What’s your schedule like?
I teach art for children 3 days a week, I have 2 days where I concentrate on my freelance work and on some weekends I hold workshops for adults. So there’s that balance. There’s some who ask why not teach an adult workshop every weekend, so that you can earn more money? But they don’t understand that it’s tiring and I’d much prefer put my energy into creating quality classes and workshops rather than focus on quantity.
I also used to have a problem saying no. But over the years I’ve learned that your health is important. I was that kid who wants a spot on the deans list, so I said yes to anything. I had a partial disc protrusion because of the time I spent on art. Since then, I’ve had to be mindful of how I spend my time. My back is now my alarm clock – I can’t spend too much time sitting down because if I did, I couldn’t feel my legs! It just reminds me that I couldn’t take life sitting down – quite literally.
How did you discover watercolour and to decide to focus on it?
My mom and dad saw I liked art a lot, so when I was in kindergarten, I started doing weekend art classes. When I was 12 my teacher said we were going to do watercolours. She whipped out a set of fancy, proper watercolour paints and brushes. So I started to realise that watercolour is pretty cool. But I didn’t really like it art first. So for the first 2 years of my watercolour learning, I started painting still life set ups. I loved the medium, but every weekend we had to paint the same things. A bunch of grapes, a bottle of wine, draped velvet, all in different positions. And we would paint it over and over again. For a 13 year old it was pretty boring. On a Sunday too! I’d rather spend the weekend hanging out with friends. I love art, but I didn’t mind it, but after a while I hated it. I couldn’t do perspective drawing so still life was a nightmare. I started hating watercolour and stopped using it for a year and half after because by then we were learning about acrylics.
But then in polytechnic for my final year project I found my watercolour palette again and found that it was really good because I could use it quickly, and it dried faster compared to acrylics. And since then it stucked and I really love it. The more I use it, the deeper I fall in love with it.
How often do you paint?
I paint everyday if I can, except for Sundays. Especially when I’m not teaching, I can paint from morning to evening. My husband would come home in the evening and I’d realise that I had forgotten to cook rice for dinner!
Why did you start painting food?
The reason why I started painting food was because I rebelled against my mom. I was never a skinny child – she used to call me all the time and ask about what I was eating. Because of that, I started to draw the food I ate, on an A0 size of paper. My teacher at the art school I was at (VCA) said that it was great – not many people painted food so they told me to take the idea and run with it. They were really great at critiques and were very honest. I love being straight to the point and to be told me what sucked and what didn’t. They were very encouraging.
I was looking at a lot of works by Andy Warhol and I was also doing a paper on pop art and consumerism. So I was wondering a lot about food and what we consume – so that’s how it all started, back in 2009/2010. I couldn’t stop until now. I wasn’t even painting food when I was younger. When I was in polytechnic, my final year project was painting a children’s book based around animals!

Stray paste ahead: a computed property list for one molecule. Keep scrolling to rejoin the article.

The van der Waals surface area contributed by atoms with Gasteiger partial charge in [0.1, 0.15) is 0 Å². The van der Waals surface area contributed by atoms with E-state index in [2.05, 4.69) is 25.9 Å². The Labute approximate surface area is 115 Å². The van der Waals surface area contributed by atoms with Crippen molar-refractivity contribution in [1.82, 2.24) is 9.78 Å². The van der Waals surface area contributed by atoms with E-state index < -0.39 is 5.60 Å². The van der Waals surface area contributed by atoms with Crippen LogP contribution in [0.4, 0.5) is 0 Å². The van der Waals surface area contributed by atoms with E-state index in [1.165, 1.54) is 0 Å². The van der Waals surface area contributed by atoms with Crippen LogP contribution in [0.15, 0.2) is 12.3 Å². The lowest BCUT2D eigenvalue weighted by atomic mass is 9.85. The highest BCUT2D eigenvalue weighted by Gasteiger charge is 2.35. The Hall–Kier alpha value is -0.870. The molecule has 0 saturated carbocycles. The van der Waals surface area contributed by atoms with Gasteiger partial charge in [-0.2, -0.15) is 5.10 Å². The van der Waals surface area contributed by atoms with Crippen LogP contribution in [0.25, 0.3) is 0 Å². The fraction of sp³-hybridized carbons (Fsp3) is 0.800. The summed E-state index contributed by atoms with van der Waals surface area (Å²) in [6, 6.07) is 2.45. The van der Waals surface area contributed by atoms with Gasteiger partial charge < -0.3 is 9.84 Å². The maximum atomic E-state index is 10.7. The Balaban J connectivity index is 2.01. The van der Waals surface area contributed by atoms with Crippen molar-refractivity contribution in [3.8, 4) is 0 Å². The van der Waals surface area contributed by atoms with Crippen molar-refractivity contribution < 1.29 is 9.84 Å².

Who inspired you when you first started?
When I was in polytechnic, I used to like Lisa Congdon’s work and also Kate Bingaman-Burt. The both of them were very cool. Both of them were trained in fine arts but their work had a very illustrative quality to it. It made me realise I could make a living out of illustration rather than having to paint portraits with oil paintings.
I find that art needs to me more interactive and funny, sometimes.
Like the David Shrigley exhibition.
Yes, exactly! That was so funny. The live drawing was so funny! I like that sort of stuff because it’s funny. So even if people can’t relate to it, it makes them interested in art.
Or at least question it.
Yes. Rather than just a painting. There’s nothing much to talk about.
Any artist who’s a favourite at the moment?
These days, I don’t have a favourite artist though. Recently, I’m inspired by the old masters, like Henry Matisse and his paper cut outs – I didn’t really like his work until I saw his exhibition in New York. It’s pretty cool because his mind is interesting. I like the way he thinks and how he mixes his colours. And also Quentin Blake because his art is spontaneous. I love spontaneity. I love letting my mind wander. It’s also why I love the school that I’m teaching at – their curriculum is based on letting your mind wander, and to let nature inspire you.
That’s why I always take my kids out to be inspired by nature. To be inspired by things you see.
What would be your advice who wants to get into watercolour to make it work?
Go for it and just try. Go out and buy books, or go to classes where people teach. Learn different styles of watercolours – there are different styles and techniques, and at the same time discover your own style. Like what I tell my students; I’m going to teach you the same things, I’m going to give you the same brushes, paint, and materials. But at the end of the class, you’ll all come up with different paintings. Not because of your skill, but it’s because of the way you hold your brush, the way you control the amount of water, and the colours you choose. It defines you and it’s your style. Be open to that and don’t be afraid to try.
My watercolour skills used to suck. It used to be cakey and dry. But over the years, I just kept trying. People always think that watercolour is difficult, because water flows everywhere. You just need practice. The more you paint, the more you’ll get better at it. You’ll know how much water to use, and that’s how you learn.
You’ll only get better the more you paint!
You’re happy where you are – was there any point in time where you wanted to become a full-time artist?
After uni I was working for myself for a year. I really liked it because I had a studio space and I was a morning person. I liked the life! I did a lot of work back then too. However, I was a worry-wart, and being Asian, I wasn’t sure if I would be able to sustain myself financially so I started looking for part time opportunities. I wanted a part time job as well because it can get lonely working in the studio by myself 5 days a week. So I started teaching and in many ways, I prefer the schedule and flexibility I have right now. In many ways, I am a full-time artist – and a part-time art teacher! I like being able to split my week up between my part time work and full time artworks. It helps my mind organise better.
Thanks so much Dawn!